7. The process according to in claim 6 wherein said costabilizer is present at of about 0.01 to about 15.0 parts by weight per hundred parts by weight of polyvinylchloride and acrylonitrile-butadiene rubber.
8. The process according to in claim 1 wherein said stabilizer is selected from the group consisting of alkyltin compounds, alkali metal salts, alkaline earth metal salts, alkali metal soaps, alkaline earth metal soaps, and polyhydric alcohols.
9. The process according to claim 1 wherein said stabilizer comprises one or more stabilizers, each being present in parts by weight per hundred parts by weight of polyvinylchloride and acrylonitrile-butadiene rubber of about 0.01 to about 6
10. The process according to claim 1 wherein said stabilizer further comprises at least one costabilizer selected from the group consisting of phenolic antioxidants, amine antioxidants, phosphite antioxidants, sodium oleate, calcium stearate, zinc stearate, dioctyl phthalate, butylated hydroxy toluene, epoxidized soybean oil, barium salts and zinc salts.
This invention relates to stabilized polyvinyl chloride (PVC)/nitrile rubber compositions. More particularly, it relates to fluxed blends of PVC and nitrile rubber which exhibit greatly enhanced thermal stability. This increased stability results from the process of coating the PVC with stabilizer prior to fluxing. The resulting fluxed blend demonstrates much improved color stability or inhibition of color development coupled with increased mill time.
Blends of about 70% nitrile rubber (NBR) and 30% polyvinyl chloride (PVC) are known to have excellent ozone and oil resistance. Various of these types of blends possess superior processing. A typical commercially available product that is such a combination is a nitrile rubber/PVC blend. Parts fabricated from such blends have a smooth finish and high gloss. Abrasion and oil resistance make them excellent polymer materials for shoe soles, hose, and for jacketing for wire and cable. These materials are also widely used in closed cell sponge applications.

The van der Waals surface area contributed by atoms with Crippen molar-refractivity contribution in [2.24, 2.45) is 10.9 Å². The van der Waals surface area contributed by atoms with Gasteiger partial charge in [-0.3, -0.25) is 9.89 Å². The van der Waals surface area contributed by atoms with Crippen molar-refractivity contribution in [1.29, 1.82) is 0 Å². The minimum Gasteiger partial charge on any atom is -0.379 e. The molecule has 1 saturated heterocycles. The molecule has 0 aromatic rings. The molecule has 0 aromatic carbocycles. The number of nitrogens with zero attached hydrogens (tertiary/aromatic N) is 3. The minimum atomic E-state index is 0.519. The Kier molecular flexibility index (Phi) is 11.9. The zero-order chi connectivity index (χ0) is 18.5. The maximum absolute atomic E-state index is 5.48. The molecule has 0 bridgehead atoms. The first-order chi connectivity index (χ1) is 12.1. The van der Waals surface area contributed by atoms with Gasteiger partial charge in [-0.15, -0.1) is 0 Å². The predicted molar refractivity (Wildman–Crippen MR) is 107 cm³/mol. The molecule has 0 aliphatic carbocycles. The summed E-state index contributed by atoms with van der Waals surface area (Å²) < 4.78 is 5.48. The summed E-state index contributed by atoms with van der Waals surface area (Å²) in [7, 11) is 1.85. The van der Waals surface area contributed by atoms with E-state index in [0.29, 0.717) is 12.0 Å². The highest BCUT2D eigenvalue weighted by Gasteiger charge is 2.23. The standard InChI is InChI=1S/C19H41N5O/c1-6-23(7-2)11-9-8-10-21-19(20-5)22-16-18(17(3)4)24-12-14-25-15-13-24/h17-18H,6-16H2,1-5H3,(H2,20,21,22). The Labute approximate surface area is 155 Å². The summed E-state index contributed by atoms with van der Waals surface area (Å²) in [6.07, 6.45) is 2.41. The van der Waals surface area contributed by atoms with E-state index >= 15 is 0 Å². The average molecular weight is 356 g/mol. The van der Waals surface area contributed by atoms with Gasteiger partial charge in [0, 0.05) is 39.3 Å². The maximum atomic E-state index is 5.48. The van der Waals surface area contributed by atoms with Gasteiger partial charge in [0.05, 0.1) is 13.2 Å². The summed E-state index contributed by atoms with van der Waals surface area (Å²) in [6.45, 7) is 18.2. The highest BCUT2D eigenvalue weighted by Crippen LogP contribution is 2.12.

Thermal stability of these blends is critically important to their performance when formulated into finished products. In addition, enhanced thermal stability will reduce the amount of off-grade material manufactured thereby reducing the production costs and increasing the product manufacturing efficiency.
It is understood by most practitioners in the art of compounding such materials that stabilizer systems for them should combine high temperature stability, good initial color and long term stability characteristics, and relative ease and economics of use. PVC resins have been stabilized with such materials as tin salts and zinc salts and combinations thereof. See, for example, U.S. Pat. No. 4,614,756 to Veldiserri. Combinations of aluminum salts and calcium salts have also been used as stabilizer combinations as has been disclosed by Scheidl et al in U.S. Pat. No. 4,008,193.